Tuesday we travelled from Kampala to Hoima along a very nice road. Before leaving, though, we drove around Kampala to see the sites. Kampala is a HUGE city that is very spread out. They say that the population of Kampala is 1.5 million at night and 3+ million during the day. That means that there is A LOT of traffic. So many cars move in and out and there does not seem to be an organized way of parking, so it is quite confusing and dangerous to drive in the city. I definitely would not want to be the one to be in control of the car. One of the interesting things was the Independence Monument which is in front of a mural painted with the history of Uganda.
Uganda has a fairly tragic history which is punctuated by the rule of Idi Amin – a brutal dictator who ravaged the country from 1971 – 1979. He seized power in 1971 in a military coup, declared himself President of Uganda, Commander-in-Chief of the Armed Forces, Army Chief of Staff, and Chief of Air Staff. He announced that he was suspending certain provisions of the Ugandan constitution and soon instituted an Advisory Defence Council composed of military officers with himself as the chairman.
Amin began his show of force by purging the country of those who supported the former president, Obote. These were mainly from the Acholi and Lango ethnic groups, but later included other ethnic groups, eligious leaders, journalists, artists, senior bureaucrats, judges, lawyers, homosexuals, students and intellectuals, criminal suspects, and foreign nationals. In this atmosphere of violence, many other people were killed for criminal motives or simply at will. The killings, motivated by ethnic, political, and financial factors, continued throughout Amin’s eight-year reign. The exact number of people killed is unknown, but estimates range from 80,000 to 500,000.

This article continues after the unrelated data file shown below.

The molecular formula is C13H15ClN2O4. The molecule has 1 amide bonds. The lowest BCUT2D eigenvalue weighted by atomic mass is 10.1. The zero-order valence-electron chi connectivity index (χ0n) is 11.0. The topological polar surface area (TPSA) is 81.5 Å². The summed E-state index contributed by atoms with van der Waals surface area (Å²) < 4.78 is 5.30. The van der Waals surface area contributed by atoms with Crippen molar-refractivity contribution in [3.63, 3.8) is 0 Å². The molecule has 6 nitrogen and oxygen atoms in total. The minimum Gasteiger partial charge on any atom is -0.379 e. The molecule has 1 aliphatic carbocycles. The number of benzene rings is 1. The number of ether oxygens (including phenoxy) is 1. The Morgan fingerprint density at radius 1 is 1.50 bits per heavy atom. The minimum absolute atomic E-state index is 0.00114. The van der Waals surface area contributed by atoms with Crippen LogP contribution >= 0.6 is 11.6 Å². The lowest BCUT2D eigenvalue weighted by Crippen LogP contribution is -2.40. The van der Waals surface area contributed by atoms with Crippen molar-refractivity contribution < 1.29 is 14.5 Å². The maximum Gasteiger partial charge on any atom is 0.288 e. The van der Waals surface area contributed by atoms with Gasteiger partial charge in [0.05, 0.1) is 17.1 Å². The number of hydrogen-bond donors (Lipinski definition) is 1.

Amin’s ally Muammar Gaddafi told Amin to expel Asians from Uganda. In August 1972, Amin declared what he called an “economic war”, a set of policies that included the expropriation of properties owned by Asians and Europeans. Uganda’s 80,000 Asians were mostly from the Indian subcontinent and born in the country, their ancestors having come to Uganda when the country was still a British colony. Many owned businesses, including large-scale enterprises, that formed the backbone of the Ugandan economy. On 4 August 1972, Amin issued a decree ordering the expulsion of the 60,000 Asians who were not Ugandan citizens.
In 1978, troops mutinied and Amin was forced to flee the country in April 1979.
Obote regained the presidency in 1980, but the national security forces continued to commit crimes against the Ugandan people. Another coup threw Obote out of power in 1985, and the new president General Okello promised a number of reforms including improving human rights, though the military continued to commit heinous crimes under his leadership. Museveni claimed the presidency in 1986 and has remained there since. Human rights abuses have since mostly ended and economic reforms have been implemented. There is, however, a rebel group called the Lord’s Resistance Army which abducts children to serve as soldiers and sex slaves which is still active, especially in the northern section of the country.
All of this has had a profound impact on Uganda’s development and its culture.